• use a “C class” fire extinguisher such as carbon dioxide
  Wear comfortable and practical clothes for the job.                  or a multipurpose ABC extinguisher to put out small fires;
 • wear a good pair of oil-resistant safety shoes with nonskid         and
   soles and heels;                                                  • stay clear of the area and wait for the professionals unless
 • do not wear clothes that restrict movement;                         you are qualified to fight this kind of fire.
                                                                     c. wet hands, insulated hand tools, using repaired electrical
  Working on energized electrical systems can present a hazard          equipment, and wet surroundings
to the unqualified worker. By following the procedures outlined
above, many accidents and injuries may be avoided.                   d. dry surroundings, dry skin, using defective electrical
                                                                        equipment, and failure to follow electrical safety work-
Review                                                                  place practices, and wet surroundings

                                                                  5. The three causes of electrical accidents are ____________?
1. According to OSHA, what is a “qualified” employee?
                                                                     a. defective PPE, contact with improperly insulated wires,
  a. an individual who is a licensed journeyman or master               and indirect contact with electrical conductors
                                                                     b. touching an electrically charged appliance with dry
  b. an individual who knows how to properly use electrical             hands, contact with improperly insulated wires, and
     testing equipment and PPE                                          indirect contact with electrical conductors
  c. an individual who has training in avoiding the electrical       c. failure to observe proper safety procedures, defective
     hazards of working on or near exposed energized parts              PPE, and direct contact with electrical conductors
  d. a licensed electrical contractor                                d. touching an electrically charged appliance with wet
2. What precautions should be taken before using electrical             hands, contact with improperly insulated wires, and
   equipment?                                                           direct contact with electrical conductors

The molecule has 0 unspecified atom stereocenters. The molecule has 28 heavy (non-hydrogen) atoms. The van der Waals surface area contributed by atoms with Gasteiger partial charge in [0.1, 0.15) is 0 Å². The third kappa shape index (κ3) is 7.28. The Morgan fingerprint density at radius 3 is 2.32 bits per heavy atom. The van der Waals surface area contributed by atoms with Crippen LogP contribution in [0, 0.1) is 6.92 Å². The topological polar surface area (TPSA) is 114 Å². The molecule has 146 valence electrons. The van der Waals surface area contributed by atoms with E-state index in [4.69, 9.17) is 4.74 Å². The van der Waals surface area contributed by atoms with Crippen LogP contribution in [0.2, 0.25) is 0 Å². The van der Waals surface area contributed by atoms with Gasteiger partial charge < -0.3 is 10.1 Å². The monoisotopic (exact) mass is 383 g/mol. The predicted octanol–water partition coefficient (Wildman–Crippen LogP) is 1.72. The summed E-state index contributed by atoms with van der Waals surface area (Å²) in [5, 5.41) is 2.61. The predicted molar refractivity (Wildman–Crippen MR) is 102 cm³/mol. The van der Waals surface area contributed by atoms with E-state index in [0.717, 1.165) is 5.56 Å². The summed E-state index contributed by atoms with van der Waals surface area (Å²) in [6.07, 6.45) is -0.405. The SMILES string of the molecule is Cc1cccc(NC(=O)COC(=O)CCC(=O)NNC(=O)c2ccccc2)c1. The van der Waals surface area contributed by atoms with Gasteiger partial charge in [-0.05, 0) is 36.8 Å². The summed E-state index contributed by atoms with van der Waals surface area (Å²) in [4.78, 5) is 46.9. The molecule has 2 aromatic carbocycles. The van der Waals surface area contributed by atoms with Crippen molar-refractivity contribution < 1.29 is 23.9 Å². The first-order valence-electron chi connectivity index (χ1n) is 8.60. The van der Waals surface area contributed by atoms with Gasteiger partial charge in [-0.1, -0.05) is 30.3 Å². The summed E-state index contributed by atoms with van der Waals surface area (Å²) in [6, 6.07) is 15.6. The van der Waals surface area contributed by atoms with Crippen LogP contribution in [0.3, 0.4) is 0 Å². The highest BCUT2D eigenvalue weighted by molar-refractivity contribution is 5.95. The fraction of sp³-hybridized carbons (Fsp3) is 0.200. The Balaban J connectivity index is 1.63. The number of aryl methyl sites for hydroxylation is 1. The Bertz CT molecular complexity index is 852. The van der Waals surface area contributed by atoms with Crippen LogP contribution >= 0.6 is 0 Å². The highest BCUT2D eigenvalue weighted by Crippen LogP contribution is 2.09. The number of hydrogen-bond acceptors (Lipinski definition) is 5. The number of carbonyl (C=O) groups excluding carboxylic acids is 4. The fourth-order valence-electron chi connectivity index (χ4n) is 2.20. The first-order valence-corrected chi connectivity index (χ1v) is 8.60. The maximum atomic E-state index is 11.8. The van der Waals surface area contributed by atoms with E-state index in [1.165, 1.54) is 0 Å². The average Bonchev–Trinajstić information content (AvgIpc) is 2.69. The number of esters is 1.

a. inspecting electrical tools before use for visible damage
     or defects                                                   Answers
  b. ventilating the work area to eliminate a potentially
     explosive atmosphere                                           1. c
  c. using lockout/tagout procedures on all affected electrical     2. d
                                                                    3. c
  d. all of the above
                                                                    4. b
3. The steps that should be taken when an electrical accident
   occurs are _________?                                            5. d
  a. call for emergency response help, apply wet compresses
     to burned skin, keep the victim mobile, and turn off
  b. call for emergency response help, pull victim off of
     electrical source, give CPR, and secure the scene of the
  c. call for emergency response help, turn off power, push
     victim off electrical source using a nonconductive stick,
     and give first aid as needed
  d. none of the above
4. What are the environmental conditions that promote
   electric shock?                                                Resources
  a. dry hands, dusty surroundings, using defective electrical
     equipment, and failure to follow electrical safety work-     The Texas Department of Insurance, Division of Workers’
     place practices                                              Compensation (TDI/DWC) Resource Center offers a workers’
                                                                  health and safety video tape library. Call (512) 804-4620 for more
  b. using defective electrical equipment, wet hands, failure     information or visit our web site at www.twcc.state.tx.us.
     to follow electrical safety workplace practices, and wet     Disclaimer: Information contained in this training program is
     surroundings                                                 considered accurate at time of publication.

              The Texas Department of Insurance,                                 Safety Violations Hotline
        Division of Workers’ Compensation (TDI/DWC)                                    1-800-452-9595
            E-mail resourcecenter@tdi.state.tx.us
         or call 1-800-687-7080 for more information.                        safetyhotline@tdi.state.tx.us